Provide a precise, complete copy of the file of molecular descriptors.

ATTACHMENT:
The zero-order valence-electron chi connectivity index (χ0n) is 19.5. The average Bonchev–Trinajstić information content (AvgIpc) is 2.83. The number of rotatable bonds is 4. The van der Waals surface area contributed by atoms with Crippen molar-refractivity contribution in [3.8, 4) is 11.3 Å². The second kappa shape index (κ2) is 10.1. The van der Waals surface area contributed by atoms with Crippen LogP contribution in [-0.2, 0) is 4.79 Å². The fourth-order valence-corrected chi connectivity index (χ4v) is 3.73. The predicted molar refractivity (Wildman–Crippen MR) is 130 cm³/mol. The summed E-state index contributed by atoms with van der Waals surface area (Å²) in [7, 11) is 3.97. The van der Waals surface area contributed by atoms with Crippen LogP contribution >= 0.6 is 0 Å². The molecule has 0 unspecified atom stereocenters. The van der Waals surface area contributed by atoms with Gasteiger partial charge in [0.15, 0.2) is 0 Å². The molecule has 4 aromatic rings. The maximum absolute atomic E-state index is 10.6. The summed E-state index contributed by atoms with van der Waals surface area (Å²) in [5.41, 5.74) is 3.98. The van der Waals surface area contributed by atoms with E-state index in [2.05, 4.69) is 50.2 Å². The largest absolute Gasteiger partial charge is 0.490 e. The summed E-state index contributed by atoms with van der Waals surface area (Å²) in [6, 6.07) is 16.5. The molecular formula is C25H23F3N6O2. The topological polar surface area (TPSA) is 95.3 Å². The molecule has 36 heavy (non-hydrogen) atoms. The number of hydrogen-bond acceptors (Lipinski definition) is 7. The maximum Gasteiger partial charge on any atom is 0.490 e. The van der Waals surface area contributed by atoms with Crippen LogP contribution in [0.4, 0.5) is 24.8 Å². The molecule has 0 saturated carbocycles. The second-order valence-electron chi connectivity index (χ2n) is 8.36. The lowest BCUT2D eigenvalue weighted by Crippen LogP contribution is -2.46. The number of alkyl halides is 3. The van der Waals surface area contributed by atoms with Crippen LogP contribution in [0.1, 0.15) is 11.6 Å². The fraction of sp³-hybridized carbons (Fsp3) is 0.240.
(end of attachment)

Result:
The zero-order valence-electron chi connectivity index (χ0n) is 19.5. The average Bonchev–Trinajstić information content (AvgIpc) is 2.83. The number of rotatable bonds is 4. The van der Waals surface area contributed by atoms with Crippen molar-refractivity contribution in [3.8, 4) is 11.3 Å². The second kappa shape index (κ2) is 10.1. The van der Waals surface area contributed by atoms with Crippen LogP contribution in [-0.2, 0) is 4.79 Å². The fourth-order valence-corrected chi connectivity index (χ4v) is 3.73. The predicted molar refractivity (Wildman–Crippen MR) is 130 cm³/mol. The summed E-state index contributed by atoms with van der Waals surface area (Å²) in [7, 11) is 3.97. The van der Waals surface area contributed by atoms with Crippen LogP contribution >= 0.6 is 0 Å². The molecule has 0 unspecified atom stereocenters. The van der Waals surface area contributed by atoms with Gasteiger partial charge in [0.15, 0.2) is 0 Å². The molecule has 4 aromatic rings. The maximum absolute atomic E-state index is 10.6. The summed E-state index contributed by atoms with van der Waals surface area (Å²) in [5.41, 5.74) is 3.98. The van der Waals surface area contributed by atoms with E-state index in [2.05, 4.69) is 50.2 Å². The largest absolute Gasteiger partial charge is 0.490 e. The summed E-state index contributed by atoms with van der Waals surface area (Å²) in [6, 6.07) is 16.5. The molecular formula is C25H23F3N6O2. The topological polar surface area (TPSA) is 95.3 Å². The molecule has 36 heavy (non-hydrogen) atoms. The number of hydrogen-bond acceptors (Lipinski definition) is 7. The maximum Gasteiger partial charge on any atom is 0.490 e. The van der Waals surface area contributed by atoms with Crippen LogP contribution in [0.4, 0.5) is 24.8 Å². The molecule has 0 saturated carbocycles. The second-order valence-electron chi connectivity index (χ2n) is 8.36. The lowest BCUT2D eigenvalue weighted by Crippen LogP contribution is -2.46. The number of alkyl halides is 3. The van der Waals surface area contributed by atoms with Crippen LogP contribution in [0.1, 0.15) is 11.6 Å². The fraction of sp³-hybridized carbons (Fsp3) is 0.240.